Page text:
From Figure 2, it is noticed that the magnitude of reflection coefficient ( marginally increases in the range with increase in angle of incidence and decreases in the range ; that is, there is a sharp loss of energy which is noticed in the range before it sharply increases upto in case of wave incidence at the interface of semiconductor and fluid. The magnitude of reflection coefficient increases for and attains a maximum value at ; that is, loss of energy by reflected wave is covered by reflected wave . However, a meager amount of energy is associated with an electron wave . It is also noticed that transmission coefficient attains a maximum value at and then varies linearly up to ; after that it starts decreasing up to . This implies that in case of wave incidence at the interface of semiconductor and fluid, transmitted wave also travels with sufficient amount of energy. It is revealed that at grazing incidence , the reflection coefficients and transmission coefficient of incident wave vanish, thereby meaning that reflected wave annihilates the incident wave. Whereas in contrast to this wave is reflected and transmitted as wave at normal incidence , and other waves are not reflected or transmitted. Thus maximum energy is carried by longitudinal waves, reflected or transmitted, at normal and grazing incidence, though it is transported in a distributed manner among all coupled waves at other angles of incidence. The trend and nature of reflection/transmission coefficients in case of wave incidence in Figure 2 almost completely agree with those presented in Kino [7].

In Figure 3, it is noticed that reflection coefficient increases with increase in angle of incidence in the range and attains a maximum value at due to stresses generated in the semiconductor material; after that it starts decreasing up to . Thus shear wave incidence has a critical angle at . Beyond this cutoff point, the amplitude of longitudinal wave component at the surface is finite, but no real power is associated with them; only decaying fields are associated with them. However, the reflection coefficient increases sharply and attains a maximum energy at , then decreases for ; this means that electron wave gets sufficient amount of energy before it dies out at which is observed to be a new phenomenon here. The reflection coefficient for wave decreases in the range , increases up to and remains steady for and again decreases to attain its minimum value at , and then sharply increases up to ; that is, it recovers from the initial loss of energy. increases in the range to attain its maximum value at and decreases up to . It is also noticed that about of incident energy can be converted to a longitudinal wave in water at incident angles for which the reflected longitudinal wave is cutoff. Thus solid-liquid interface is a perfect reflector.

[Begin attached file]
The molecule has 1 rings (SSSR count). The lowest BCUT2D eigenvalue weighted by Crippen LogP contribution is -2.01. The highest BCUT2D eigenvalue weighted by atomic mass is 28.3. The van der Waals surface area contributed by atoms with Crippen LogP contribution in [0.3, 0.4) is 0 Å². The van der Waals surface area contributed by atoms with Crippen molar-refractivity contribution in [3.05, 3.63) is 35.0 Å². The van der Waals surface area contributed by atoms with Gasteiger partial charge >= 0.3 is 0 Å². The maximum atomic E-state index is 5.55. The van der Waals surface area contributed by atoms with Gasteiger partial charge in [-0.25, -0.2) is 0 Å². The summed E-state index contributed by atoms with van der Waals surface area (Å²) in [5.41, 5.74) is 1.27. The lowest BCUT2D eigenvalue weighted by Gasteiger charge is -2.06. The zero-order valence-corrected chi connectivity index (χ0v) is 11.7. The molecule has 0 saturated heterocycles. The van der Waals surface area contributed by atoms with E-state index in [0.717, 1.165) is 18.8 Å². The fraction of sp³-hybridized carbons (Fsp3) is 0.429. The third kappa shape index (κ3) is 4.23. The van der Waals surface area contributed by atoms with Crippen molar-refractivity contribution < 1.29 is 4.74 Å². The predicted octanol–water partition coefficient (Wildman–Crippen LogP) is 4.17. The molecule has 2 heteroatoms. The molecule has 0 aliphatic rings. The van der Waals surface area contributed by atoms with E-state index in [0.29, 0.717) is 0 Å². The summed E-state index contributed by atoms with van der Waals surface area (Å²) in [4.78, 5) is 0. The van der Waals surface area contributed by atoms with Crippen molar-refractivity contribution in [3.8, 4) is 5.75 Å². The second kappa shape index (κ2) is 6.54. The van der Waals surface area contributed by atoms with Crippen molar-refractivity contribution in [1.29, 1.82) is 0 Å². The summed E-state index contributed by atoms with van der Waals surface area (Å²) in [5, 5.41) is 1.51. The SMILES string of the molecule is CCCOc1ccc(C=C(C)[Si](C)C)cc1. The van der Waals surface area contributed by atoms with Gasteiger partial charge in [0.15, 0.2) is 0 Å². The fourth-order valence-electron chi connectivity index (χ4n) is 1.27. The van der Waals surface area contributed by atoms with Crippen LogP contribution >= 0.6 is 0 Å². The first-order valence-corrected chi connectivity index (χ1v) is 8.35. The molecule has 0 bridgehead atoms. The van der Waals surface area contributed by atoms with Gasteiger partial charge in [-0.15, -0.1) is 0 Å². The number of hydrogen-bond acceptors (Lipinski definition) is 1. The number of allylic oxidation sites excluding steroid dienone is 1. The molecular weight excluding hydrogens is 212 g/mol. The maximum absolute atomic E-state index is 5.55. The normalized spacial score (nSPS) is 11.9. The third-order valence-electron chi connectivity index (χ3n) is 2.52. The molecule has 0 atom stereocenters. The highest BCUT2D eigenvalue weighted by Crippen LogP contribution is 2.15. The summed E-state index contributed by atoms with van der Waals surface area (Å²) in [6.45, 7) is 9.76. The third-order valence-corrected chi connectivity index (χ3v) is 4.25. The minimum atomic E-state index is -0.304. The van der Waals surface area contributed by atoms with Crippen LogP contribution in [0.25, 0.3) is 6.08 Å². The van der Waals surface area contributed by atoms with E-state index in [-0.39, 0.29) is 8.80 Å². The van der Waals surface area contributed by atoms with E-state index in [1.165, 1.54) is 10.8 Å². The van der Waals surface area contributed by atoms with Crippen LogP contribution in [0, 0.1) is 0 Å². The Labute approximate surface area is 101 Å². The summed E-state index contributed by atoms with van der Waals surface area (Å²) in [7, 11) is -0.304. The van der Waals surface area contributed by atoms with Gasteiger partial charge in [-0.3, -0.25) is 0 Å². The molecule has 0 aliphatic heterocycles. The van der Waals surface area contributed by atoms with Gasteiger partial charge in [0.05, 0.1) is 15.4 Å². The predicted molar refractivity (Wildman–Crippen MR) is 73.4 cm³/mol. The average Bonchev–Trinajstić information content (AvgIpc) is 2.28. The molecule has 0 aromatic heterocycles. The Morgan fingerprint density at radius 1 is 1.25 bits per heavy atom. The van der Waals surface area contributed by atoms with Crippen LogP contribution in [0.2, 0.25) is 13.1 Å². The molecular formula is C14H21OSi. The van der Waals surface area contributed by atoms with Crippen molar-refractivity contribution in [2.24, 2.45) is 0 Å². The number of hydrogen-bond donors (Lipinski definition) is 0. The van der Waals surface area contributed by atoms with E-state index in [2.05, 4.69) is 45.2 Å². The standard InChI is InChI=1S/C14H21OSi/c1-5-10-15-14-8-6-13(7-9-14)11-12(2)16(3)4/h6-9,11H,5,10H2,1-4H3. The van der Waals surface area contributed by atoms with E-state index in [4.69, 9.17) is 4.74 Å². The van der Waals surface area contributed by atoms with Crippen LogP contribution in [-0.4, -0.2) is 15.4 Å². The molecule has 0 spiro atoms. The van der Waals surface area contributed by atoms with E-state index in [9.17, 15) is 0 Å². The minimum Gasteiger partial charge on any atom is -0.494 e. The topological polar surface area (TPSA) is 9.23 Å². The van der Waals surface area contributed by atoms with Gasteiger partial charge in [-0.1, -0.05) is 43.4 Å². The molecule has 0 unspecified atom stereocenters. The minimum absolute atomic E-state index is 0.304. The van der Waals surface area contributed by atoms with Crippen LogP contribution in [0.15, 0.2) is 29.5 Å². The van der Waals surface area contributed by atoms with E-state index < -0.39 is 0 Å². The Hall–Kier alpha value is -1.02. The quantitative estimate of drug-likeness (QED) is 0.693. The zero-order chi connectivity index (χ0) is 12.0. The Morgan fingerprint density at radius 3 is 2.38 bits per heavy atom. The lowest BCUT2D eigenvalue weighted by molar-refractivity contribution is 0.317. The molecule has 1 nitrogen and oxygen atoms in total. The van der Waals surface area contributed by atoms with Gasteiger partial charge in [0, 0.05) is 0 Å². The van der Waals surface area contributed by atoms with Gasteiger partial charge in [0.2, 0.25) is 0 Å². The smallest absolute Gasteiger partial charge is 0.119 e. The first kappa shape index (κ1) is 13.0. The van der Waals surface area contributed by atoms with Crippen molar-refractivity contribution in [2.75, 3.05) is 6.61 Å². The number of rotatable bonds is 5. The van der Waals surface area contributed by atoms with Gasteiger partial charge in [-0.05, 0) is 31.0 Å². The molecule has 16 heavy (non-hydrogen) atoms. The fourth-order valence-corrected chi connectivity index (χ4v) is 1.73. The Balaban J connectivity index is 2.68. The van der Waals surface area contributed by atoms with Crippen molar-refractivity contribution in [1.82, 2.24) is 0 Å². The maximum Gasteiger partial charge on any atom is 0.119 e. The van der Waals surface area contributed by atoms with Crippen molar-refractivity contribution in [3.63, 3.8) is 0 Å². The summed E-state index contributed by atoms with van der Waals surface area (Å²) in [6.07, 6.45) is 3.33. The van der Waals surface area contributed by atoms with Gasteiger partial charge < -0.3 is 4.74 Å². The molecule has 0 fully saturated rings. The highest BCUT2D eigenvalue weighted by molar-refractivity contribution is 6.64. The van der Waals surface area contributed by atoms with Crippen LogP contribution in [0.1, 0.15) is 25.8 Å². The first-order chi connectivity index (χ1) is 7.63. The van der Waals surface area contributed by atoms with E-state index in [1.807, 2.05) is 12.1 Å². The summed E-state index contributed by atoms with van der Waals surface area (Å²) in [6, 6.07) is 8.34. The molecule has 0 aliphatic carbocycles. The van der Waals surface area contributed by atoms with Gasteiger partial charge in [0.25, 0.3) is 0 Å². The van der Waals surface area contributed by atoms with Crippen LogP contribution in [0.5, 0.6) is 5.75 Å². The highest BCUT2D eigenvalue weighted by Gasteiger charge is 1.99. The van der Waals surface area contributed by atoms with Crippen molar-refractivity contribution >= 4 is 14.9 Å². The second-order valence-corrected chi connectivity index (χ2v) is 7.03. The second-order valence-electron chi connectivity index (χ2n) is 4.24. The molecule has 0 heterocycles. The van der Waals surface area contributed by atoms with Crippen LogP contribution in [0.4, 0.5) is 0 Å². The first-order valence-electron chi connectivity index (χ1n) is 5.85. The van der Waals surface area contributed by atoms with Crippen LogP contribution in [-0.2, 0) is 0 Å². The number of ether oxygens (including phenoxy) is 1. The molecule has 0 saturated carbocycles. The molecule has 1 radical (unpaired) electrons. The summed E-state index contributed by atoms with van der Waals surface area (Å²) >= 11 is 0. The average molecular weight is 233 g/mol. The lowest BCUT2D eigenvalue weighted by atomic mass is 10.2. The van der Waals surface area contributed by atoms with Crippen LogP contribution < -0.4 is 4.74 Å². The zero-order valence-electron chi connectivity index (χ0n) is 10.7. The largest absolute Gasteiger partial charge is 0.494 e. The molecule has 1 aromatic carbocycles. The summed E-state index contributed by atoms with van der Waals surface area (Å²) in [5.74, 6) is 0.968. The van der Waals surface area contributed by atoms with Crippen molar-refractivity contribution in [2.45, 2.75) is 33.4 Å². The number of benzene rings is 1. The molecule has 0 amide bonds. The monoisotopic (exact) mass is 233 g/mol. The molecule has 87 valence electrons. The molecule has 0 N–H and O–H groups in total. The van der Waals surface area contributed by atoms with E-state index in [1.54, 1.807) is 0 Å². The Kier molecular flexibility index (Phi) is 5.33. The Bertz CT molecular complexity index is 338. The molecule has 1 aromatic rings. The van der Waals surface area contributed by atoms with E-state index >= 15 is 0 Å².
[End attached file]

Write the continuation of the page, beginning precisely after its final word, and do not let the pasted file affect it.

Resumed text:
Figure 4, the variation of reflection coefficients , and transmission coefficients versus angle of incidence have been plotted. It is noticed that the reflection coefficient increases sharply with increase in the angle of incidence and attains a significantly large value at and after that it starts decreasing up to a critical angle , which is in case of stress-free boundary. This is attributed due to high stress generation in the material at this angle of incidence. Beyond this cutoff point whole of the incident shear wave power is converted into a reflected wave so that approximately, although there is a -phase shift of as passes through the critical angle in case of wave incident at the stress-free, isoconcentrated, or impermeable surface of silicon (Si) half-space [20]. Transmission coefficient increases with increase in angle of incidence and attains a maximum value at ; after that it starts decreasing and vanishes at . This implies that major portion of energy is carried by transmitted wave in comparison to in wave incidence at the interface of semiconductor and fluid under electron field equilibrium.

From Table 2 it is noticed that the behaviors of reflection/transmission coefficients of various waves in germanium (Ge) semiconductor halfspace are almost similar to that in case of silicon (Si) semiconductor except some minor changes in their magnitudes. From Table 3, we concluded that the law of conservation of energy is valid.

#### 9. Conclusions